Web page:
Prime Minister Benjamin Netanyahu will meet with the heads of the parties inside his governing coalition Wednesday and threaten them that if they continue their insubordination, he will initiate early elections, sources close to Netanyahu said Tuesday.
Netanyahu is to meet with Yesh Atid’s Yair Lapid, Yisrael Beytenu’s Avigdor Liberman, Bayit Yehudi’s Naftali Bennett and Hatnua’s Tzipi Livni to try to reach compromises on legislation and other key issues that could keep the coalition together for at least another year.
“The last thing the people of Israel need now is an election,” Netanyahu said at a birthday celebration at the Prime Minister’s Office. “We want to continue with this government, with this Knesset, to continue leading the people of Israel along the correct path.”
Netanyahu raised speculation that he wanted early elections when he told Hatnua on Monday that he would prevent legislating the faction’s conversion bill and when he took steps to advance the Likud’s internal leadership primary. His associates said that despite his reassurances at his birthday party, he is still mulling initiating elections.
“What Netanyahu said does not mean we won’t deteriorate to early elections, which could still happen,” a source close to the prime minister said. “We will no longer accept threats from coalition partners. If they refuse to compromise, it would lead to elections.”
Prime Minister Benjamin Netanyahu's 65th birthday
Lapid said Tuesday that he does not believe the coalition is crumbling or that elections are on the way. He said that while he disagrees with Netanyahu on the conversion bill, there would not be a coalition crisis on the issue.
“I don’t see a reason to go to elections,” Lapid said in an interview with the Walla News website. “The government is not about to fall. The coalition is strong.”
Opposition leader Isaac Herzog said that even if the differences of opinion in the coalition are resolved, the government cannot continue to function much longer. Labor MK Itzik Shmuli submitted a bill calling for the Knesset to be dissolved. Shmuli plans to submit 10,000 objections to the 2015 state budget, which looks to be the focus of the Knesset’s winter session.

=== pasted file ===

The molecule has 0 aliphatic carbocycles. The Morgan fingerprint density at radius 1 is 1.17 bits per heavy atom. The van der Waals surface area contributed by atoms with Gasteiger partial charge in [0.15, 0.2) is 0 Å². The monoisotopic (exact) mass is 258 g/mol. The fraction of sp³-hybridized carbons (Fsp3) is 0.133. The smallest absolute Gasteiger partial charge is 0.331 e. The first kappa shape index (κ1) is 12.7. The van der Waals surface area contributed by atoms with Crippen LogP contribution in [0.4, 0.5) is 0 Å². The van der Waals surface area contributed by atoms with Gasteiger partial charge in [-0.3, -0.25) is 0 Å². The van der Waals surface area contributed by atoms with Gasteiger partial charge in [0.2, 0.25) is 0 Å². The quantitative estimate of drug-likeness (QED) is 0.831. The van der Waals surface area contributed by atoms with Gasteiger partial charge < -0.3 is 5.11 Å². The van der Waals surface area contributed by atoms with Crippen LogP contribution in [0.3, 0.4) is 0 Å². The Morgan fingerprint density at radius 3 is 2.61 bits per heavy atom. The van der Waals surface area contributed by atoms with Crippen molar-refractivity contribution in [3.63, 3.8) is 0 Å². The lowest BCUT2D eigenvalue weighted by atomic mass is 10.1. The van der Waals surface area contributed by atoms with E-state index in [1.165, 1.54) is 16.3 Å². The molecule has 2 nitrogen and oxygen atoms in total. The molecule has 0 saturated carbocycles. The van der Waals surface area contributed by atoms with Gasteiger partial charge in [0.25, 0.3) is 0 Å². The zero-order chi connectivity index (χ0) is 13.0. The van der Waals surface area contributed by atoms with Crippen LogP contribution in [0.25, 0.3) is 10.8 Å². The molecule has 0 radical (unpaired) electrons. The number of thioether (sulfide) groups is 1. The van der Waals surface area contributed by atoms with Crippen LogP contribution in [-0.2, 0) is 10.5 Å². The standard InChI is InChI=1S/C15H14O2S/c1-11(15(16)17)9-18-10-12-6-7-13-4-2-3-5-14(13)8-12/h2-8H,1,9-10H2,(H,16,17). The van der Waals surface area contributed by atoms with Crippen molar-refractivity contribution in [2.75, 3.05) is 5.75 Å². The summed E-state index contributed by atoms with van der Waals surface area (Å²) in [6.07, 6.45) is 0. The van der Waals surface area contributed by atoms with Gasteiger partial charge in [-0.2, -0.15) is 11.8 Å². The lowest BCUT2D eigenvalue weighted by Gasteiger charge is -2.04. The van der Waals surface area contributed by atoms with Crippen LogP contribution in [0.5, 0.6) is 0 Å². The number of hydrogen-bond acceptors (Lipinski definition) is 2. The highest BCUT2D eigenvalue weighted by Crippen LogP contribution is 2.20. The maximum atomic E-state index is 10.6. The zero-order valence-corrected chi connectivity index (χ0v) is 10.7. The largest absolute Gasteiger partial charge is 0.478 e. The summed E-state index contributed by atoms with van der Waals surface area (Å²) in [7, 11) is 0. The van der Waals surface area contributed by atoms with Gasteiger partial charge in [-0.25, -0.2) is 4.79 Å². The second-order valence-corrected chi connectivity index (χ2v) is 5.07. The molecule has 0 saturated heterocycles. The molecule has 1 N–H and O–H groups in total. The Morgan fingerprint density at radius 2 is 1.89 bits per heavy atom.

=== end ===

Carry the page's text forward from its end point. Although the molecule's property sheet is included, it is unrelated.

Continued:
A source close to Netanyahu said his decision to advance the Likud leadership race was not a sign that an early general election was on the way. The source said Netanyahu always wants to get party business out of the way as soon as possible.
“The party leader should be chosen quickly rather than in a long, unnecessary internal struggle at a time when other parties have already elected their leaders,” a Netanyahu associate said.
But MK Danny Danon, who chairs the Likud central committee, said he would block the prime minister from convening the committee next week to initiate a November 25 Likud race.
Netanyahu and Danon are to meet later this week to try to reach a compromise.
“Holding an election in three weeks when elections are supposed to take three months is improper and disrespectful of the Likud’s 120,000 members,” Danon said. “The Likud is in the midst of a political reawakening, and I will not let the party be paralyzed and its members silenced again.”
Likud MK Moshe Feiglin, who intends to run against Netanyahu, opposes advancing the race. He raised eyebrows by showing up at the prime minister’s birthday party alongside Netanyahu’s allies in the Likud, such as MKs Gilad Erdan, Ophir Akunis and Gila Gamliel.
In the balloon-festooned cabinet room at the Prime Minister’s Office, politicians, staff and family members sang “Happy Birthday” and presented Netanyahu with a cake. Though 65, Netanyahu made clear he had no intention of taking early retirement.
“We are about to start the Knesset’s winter session,” he said. “We will, I hope, go to many more [Knesset] sessions.”
Netanyahu’s comments were not the regular celebratory salutations of someone celebrating a birthday, as he said there will be no Jewish people without the Jewish state, and no Jewish state if it is not fortified, defended and built up.
The first task of a leader, he said, is to have foresight.
“If there is no foresight there can be no rebirth, or any significance to vision, or significance to action, or significance to anything, because in the end events will determine and control the public you are supposed to lead.”
Even though Netanyahu has already served as prime minister longer than any other Israeli leader except David Ben-Gurion, Erdan said that Netanyahu, by comparison with other notable world leaders, “was only starting out.”
“When you look at Winston Churchill – and you love to quote him – he was first elected prime minister after he reached 65,” Erdan said. “US President [Ronald] Reagan started when he was 70, and Arik [Ariel] Sharon... was elected only at the age of 72.”
As national leaders, Erdan told Netanyahu, “they only started after your current age.”Herb Keinon contributed to this report.